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Today’s News - Tuesday, March 4, 2014

•   Pearman is much kinder than yesterday's critics re: Holl's "conversation with Mackintosh": it "is simultaneously a plum job and the commission from hell...give it time."

•   Horton says it's about time to stop waxing lyrical and finding the exotic in "romantic fables" about slums (and comments really take him to task!).

•   Pedersen explains why he doesn't see taking down the elevated I-10 in the Treme neighborhood of New Orleans as necessarily the right thing to do (even though on CNU's top 10 list of "Freeways without a Future"): "residents grew to embrace it as their own," and those "with longer institutional memories are understandably suspicious."

•   Bayley and White "are appalled" by an economist's suggestion that Manchester and Liverpool unite into one supercity (Manpool? Liverchester? Really?!!?): "let's just say there have not been many who share his vision."

•   Melbourne's "looming" battle to save "ugly" post-war buildings: ''If it's ugly, we can do better" - as the bulldozers circle.

•   Davies x 2: "Debates about the value of extending heritage listing to 1960s buildings highlight the fact protection isn't free," and "most of the claims to historical significance verge on the inconsequential."

•   He has high hopes that the current "Architecture Is Sculpture approach" is on the wane: "When your shtick is to astonish, wackiness becomes more and more predictable - the real puzzle is why it's taking so long for architecture to return to connecting with the people."

•   Architects "call for more green in the grey of Brisbane's urban jungle," though "'if there's a choice between a road, a tree and a building, we know which one will win.' And we know who will lose."

•   On a brighter note, Toronto's "shopworn" Grange Park, flanked by Gehry's AGO and Alsop's "outlandish OCAD on stilts," is about to get some much-needed TLC.

•   Eyefuls of the 20 shortlisted proposals in the Royal Docks competition to transform the world's largest enclosed docks (we'll know the winner tomorrow).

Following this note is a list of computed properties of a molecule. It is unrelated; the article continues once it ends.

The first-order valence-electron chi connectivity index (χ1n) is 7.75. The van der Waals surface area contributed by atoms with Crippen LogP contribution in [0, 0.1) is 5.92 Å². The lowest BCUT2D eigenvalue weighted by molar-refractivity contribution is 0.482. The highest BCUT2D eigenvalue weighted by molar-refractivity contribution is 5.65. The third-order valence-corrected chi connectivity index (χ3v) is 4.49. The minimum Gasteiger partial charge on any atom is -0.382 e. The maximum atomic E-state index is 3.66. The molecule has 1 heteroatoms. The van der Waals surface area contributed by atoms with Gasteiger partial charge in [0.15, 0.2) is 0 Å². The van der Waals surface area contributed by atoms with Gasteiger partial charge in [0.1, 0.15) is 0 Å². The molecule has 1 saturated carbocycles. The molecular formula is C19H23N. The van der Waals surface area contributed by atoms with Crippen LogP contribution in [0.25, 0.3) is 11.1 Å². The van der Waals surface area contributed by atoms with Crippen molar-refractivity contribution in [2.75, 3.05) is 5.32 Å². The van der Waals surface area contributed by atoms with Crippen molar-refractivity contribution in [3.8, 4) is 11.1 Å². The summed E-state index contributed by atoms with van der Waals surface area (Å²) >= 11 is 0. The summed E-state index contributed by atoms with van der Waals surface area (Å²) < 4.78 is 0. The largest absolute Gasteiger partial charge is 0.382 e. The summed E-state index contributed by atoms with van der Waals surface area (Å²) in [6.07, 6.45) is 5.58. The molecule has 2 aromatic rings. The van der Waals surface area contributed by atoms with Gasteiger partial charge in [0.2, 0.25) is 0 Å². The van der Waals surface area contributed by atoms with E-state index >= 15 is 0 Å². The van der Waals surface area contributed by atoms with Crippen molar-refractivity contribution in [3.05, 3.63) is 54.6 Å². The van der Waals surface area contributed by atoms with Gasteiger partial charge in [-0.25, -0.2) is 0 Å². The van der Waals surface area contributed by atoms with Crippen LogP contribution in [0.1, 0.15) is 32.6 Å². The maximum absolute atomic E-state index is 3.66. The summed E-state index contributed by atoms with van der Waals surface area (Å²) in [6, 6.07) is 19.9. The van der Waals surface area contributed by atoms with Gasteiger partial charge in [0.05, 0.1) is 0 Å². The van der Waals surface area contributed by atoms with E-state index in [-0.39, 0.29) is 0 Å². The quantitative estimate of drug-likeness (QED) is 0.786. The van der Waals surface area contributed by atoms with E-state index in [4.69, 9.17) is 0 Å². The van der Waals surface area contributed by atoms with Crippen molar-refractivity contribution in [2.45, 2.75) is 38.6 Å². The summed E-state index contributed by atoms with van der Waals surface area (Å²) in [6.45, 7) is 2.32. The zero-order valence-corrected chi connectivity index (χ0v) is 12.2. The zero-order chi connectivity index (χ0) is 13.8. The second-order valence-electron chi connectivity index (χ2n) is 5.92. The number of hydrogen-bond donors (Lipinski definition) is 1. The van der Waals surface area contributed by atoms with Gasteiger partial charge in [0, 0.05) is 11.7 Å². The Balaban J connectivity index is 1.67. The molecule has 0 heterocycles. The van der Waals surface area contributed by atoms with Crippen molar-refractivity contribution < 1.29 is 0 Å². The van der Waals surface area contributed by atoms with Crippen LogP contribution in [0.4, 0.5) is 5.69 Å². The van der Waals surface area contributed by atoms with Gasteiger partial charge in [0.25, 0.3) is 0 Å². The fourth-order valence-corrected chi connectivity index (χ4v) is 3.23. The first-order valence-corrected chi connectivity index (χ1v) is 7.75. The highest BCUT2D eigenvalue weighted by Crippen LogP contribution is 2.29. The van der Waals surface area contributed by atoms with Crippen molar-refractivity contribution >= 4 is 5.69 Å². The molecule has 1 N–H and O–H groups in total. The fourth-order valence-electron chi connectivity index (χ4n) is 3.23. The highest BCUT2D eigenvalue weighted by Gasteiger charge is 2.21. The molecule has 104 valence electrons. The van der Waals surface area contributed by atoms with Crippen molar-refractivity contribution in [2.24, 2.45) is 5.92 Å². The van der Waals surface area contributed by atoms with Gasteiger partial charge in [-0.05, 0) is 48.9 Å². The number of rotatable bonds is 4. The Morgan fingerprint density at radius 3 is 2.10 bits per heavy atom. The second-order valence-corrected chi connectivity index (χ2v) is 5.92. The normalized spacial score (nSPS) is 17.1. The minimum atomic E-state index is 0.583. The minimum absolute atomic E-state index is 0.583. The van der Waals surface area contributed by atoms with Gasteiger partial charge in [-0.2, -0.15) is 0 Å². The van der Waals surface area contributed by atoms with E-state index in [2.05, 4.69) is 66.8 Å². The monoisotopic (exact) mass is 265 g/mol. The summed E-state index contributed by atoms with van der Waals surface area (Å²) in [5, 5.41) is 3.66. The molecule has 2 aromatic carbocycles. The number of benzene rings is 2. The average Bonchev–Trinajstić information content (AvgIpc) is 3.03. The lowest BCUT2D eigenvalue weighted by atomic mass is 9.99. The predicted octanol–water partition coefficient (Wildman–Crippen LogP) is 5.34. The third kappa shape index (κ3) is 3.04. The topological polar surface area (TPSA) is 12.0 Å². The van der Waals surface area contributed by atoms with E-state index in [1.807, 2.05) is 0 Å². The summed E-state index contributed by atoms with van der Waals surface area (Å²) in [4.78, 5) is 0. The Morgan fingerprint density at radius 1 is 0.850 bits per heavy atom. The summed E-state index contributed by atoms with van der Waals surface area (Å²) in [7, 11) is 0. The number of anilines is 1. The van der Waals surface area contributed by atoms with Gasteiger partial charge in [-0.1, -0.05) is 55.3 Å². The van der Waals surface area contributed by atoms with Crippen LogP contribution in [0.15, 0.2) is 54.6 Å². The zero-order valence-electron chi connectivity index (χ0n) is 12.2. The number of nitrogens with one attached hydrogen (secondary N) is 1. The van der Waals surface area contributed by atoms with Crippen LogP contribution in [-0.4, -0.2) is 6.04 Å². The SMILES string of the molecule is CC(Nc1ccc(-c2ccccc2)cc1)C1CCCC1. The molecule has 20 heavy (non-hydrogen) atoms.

•   Arendt offers a rebuttal to "a recent scholarly article" re: the definition of conservation subdivisions: "Unfortunately, the article is seriously flawed because it combines and conflates three related but entirely different kinds of subdivision design."

•   Chaban reports that the might-be-on-again-might-be-off-again Domino Sugar development on the Brooklyn waterfront is on again - with the developer agreeing to "an unprecedented number" of affordable housing units (though "unprecedented" may be the new normal).

•   Are temporary structures an answer to the U.K.'s housing crisis? Yes, says Gelder; no, says Dorling.

•   The "Tiny House Movement" is thinking big as in being a solution to chronic homelessness (we can't decide whether to cheer or jeer - some look like over-sized dog houses - but at least they're colorful).

•   London's mayor "courts" the Guggenheim to help create a "world-class cultural quarter" in Olympic park; the Gugg's "terse response": "At the moment, the Guggenheim has no engagement in this project" (a bit of he-said-they-said?).

•   Hawthorne explains why artist and filmmaker McQueen's films (like "12 Years a Slave") have "already done more to make me rethink the relationship between the built environment and the camera than almost anybody in Hollywood."

•   A good reason to head to Houston next week: Docomomo US National Symposium 2014: Modernism in Texas.

•   Call for entries: Karosta, Latvia: War Port Microtecture: small-scale architecture forms - playground areas, bus stops, benches, etc.

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